Down to this habitable, which returns
Light back to them, is obvious to dispute.
But whether thus these things, or whether not
Whether the sun predominant in heav'n
Rise on the earth, or earth rise on the sun,
He from the east his flaming il d begin,
Or she from west her silent course advance
With inoffensive pace, that spinning sleeps
On her soft axle, while she paces ev'n,
And bears thee soft with the smooth air along,
Solicit not thy thoughts with matters hid,
Leave them to God above, Him serve and fear:
Of other creatures, as Him pleases best,
Wherever placed, let Him dispose : joy thou
In what He gives to thee, this paradise
And thy fair Eve; heav'n is for thee too high

To know what passes there; be lowly wise:
Think only what concerns thee and thy being;
Dream not of other worlds, what creatures there
Live, in what state, condition, or degree,
Contented that thus far hath been reveald.
Not of earth only, but of highest heav'n.

To whom thus Adam, clear’d of doubt, replied.
How fully hast thou satisfied me, pure
Intelligence of heav'n, angel serene,
And freed from intricacies, taught to live
The easiest way, nor with perplexing thoughts
To interrupt the sweet of life, from which
God hath bid dwell far off all anxious cares,
And not molest us, unless we ourselves
Seek them with wand'ring thoughts, and notions vain.
But apt the mind or fancy is to rove
Uncheck’d, and of her roving is no end;
Till warn'd, or by experience taught, she learn,
That not to know at large of things remote
From use, obscure and subtle, but to know
That which before us lies in daily life,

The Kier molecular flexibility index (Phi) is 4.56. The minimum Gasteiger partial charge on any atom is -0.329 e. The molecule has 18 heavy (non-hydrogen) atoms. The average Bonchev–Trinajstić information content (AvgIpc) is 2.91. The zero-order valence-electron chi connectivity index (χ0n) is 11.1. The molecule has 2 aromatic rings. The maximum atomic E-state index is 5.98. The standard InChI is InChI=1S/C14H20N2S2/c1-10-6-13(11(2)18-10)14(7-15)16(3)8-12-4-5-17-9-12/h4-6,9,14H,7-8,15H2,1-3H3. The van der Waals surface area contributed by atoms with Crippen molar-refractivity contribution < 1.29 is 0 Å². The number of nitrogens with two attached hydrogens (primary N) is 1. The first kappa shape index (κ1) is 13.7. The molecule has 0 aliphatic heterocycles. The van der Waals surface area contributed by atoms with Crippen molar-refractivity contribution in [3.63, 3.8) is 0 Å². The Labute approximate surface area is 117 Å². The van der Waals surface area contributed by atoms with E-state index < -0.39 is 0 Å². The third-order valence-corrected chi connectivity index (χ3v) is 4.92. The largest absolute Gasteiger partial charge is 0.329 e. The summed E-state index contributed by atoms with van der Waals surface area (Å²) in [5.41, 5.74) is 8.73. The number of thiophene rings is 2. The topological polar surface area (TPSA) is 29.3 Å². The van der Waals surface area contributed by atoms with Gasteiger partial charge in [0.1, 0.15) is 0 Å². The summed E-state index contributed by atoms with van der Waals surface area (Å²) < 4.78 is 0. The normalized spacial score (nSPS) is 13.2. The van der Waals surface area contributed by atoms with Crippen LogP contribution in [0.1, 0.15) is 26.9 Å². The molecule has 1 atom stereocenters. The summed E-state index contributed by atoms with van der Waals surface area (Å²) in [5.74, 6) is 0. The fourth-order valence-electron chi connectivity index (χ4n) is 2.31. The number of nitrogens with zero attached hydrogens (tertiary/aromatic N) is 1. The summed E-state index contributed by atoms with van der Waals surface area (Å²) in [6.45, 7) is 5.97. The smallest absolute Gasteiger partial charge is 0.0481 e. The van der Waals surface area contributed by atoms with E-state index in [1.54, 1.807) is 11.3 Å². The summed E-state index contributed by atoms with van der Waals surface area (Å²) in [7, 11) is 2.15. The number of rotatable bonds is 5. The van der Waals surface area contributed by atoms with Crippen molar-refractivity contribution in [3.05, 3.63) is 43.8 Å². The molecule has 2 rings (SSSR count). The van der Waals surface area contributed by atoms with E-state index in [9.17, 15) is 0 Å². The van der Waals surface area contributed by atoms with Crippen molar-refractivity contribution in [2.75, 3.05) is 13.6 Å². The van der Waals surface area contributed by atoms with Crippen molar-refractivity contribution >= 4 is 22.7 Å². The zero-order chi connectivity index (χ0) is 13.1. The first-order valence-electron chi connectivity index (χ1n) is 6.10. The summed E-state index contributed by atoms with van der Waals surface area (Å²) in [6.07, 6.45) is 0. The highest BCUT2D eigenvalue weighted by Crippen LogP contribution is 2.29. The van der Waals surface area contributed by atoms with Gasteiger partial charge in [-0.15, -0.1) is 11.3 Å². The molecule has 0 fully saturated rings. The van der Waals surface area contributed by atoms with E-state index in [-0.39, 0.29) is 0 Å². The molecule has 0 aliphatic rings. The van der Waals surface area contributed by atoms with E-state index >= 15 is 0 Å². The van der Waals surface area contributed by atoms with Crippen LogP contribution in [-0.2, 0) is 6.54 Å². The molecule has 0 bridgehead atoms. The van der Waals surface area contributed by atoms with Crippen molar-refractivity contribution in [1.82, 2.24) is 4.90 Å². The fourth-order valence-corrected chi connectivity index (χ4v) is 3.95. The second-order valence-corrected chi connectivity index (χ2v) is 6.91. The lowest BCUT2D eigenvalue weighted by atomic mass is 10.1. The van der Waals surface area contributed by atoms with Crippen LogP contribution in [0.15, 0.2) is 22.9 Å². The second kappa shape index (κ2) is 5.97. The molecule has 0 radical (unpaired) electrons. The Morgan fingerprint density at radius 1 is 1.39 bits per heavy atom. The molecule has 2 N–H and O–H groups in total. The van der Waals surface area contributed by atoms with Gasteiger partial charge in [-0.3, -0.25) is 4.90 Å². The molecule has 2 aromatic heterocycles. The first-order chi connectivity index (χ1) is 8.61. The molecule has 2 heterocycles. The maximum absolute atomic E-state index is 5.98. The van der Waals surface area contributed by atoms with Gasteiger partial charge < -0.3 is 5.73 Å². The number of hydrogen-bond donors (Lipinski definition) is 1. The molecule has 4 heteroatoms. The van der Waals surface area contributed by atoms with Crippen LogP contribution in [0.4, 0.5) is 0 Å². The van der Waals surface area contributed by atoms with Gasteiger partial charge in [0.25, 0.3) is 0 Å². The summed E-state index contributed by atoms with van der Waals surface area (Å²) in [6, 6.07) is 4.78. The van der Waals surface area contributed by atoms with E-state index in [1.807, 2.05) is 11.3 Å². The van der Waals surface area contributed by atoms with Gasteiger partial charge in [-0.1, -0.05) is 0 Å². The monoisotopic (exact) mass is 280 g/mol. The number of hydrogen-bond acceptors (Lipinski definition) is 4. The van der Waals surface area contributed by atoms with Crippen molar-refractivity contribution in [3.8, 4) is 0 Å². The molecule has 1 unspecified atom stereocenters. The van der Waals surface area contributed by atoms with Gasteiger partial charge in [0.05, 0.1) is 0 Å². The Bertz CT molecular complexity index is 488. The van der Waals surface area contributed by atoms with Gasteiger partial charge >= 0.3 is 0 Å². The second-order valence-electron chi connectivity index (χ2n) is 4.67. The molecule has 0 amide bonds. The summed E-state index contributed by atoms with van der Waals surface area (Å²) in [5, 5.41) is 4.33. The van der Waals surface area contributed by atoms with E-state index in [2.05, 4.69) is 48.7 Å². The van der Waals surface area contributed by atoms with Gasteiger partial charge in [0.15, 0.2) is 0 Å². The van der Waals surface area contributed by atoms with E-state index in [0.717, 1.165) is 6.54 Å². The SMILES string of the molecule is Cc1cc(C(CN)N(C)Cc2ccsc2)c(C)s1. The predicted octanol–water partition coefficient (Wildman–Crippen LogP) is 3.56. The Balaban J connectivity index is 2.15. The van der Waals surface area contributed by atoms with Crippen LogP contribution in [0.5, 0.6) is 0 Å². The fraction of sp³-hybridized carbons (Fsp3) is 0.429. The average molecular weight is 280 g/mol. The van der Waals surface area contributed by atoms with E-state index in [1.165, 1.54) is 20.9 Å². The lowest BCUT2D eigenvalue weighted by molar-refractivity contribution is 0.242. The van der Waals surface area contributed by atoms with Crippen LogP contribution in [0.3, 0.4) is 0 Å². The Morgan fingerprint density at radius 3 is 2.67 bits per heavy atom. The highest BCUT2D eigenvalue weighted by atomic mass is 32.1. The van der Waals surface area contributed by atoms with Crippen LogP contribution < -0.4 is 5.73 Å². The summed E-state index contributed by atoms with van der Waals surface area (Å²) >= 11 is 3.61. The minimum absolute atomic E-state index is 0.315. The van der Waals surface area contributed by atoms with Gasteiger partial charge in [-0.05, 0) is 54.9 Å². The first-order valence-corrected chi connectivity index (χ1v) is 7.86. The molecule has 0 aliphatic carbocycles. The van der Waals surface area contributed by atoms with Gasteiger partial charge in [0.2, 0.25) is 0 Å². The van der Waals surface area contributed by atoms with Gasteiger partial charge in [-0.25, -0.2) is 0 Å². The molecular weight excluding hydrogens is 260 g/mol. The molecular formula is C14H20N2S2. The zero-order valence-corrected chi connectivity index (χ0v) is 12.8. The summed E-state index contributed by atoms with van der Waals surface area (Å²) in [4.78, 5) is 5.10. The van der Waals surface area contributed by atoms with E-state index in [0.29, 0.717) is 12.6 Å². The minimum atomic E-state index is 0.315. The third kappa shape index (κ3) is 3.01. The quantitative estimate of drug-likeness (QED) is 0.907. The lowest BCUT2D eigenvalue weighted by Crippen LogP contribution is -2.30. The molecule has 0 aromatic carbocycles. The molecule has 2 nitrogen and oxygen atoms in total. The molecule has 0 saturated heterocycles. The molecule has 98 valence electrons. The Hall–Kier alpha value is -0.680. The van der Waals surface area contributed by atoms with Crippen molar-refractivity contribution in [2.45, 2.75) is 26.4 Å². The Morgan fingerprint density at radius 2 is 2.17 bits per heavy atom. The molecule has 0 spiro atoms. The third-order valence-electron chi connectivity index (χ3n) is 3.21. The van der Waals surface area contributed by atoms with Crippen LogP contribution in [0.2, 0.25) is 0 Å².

Is the prime wisdom; what is more, is fume,
Or emptiness, or fond impertinence,
And renders us in things that most concern
Unpractised, unprepared, and still to seek.
Therefore from this high pitch let us descend
A lower flight, and speak of things at hand
Useful, whence haply mention may arise
Of something not unseasonable to ask
By sufferance, and thy wonted favour deign'd.
Thee I have heard relating what was done
Ere my remembrance: now hear me relate
My story, which perhaps thou hast not heard:
And day is not yet spent; till then thou seest
How subtly to detain thee I devise,
Inviting thee to hear while I relate,
Fond, were it not in hope of thy reply.
For while I sit with thee, I seem in heav'n,
And sweeter thy discourse is to my ear
Than fruits of palm-tree pleasantest to thirst

And hunger both, from labour, at the hour
Of sweet repast: they satiate, and soon fill,
Though pleasant; but thy words, with grace divino
Imbued, bring to their sweetness no satiety.

To whom thus Raphael answer'd heav'nly meek.
Nor are thy lips ungraceful, sire of men,
Nor tongue ineloquent; for God on thee
Abundantly His gifts hath also pour'd
Inward and outward both, His image fair :
Speaking or mute all comeliness and grace
Attends thee, and each word, each motion forms
Nor less think we in heav'n of thee on earth,
Than of our fellow-servant, and inquire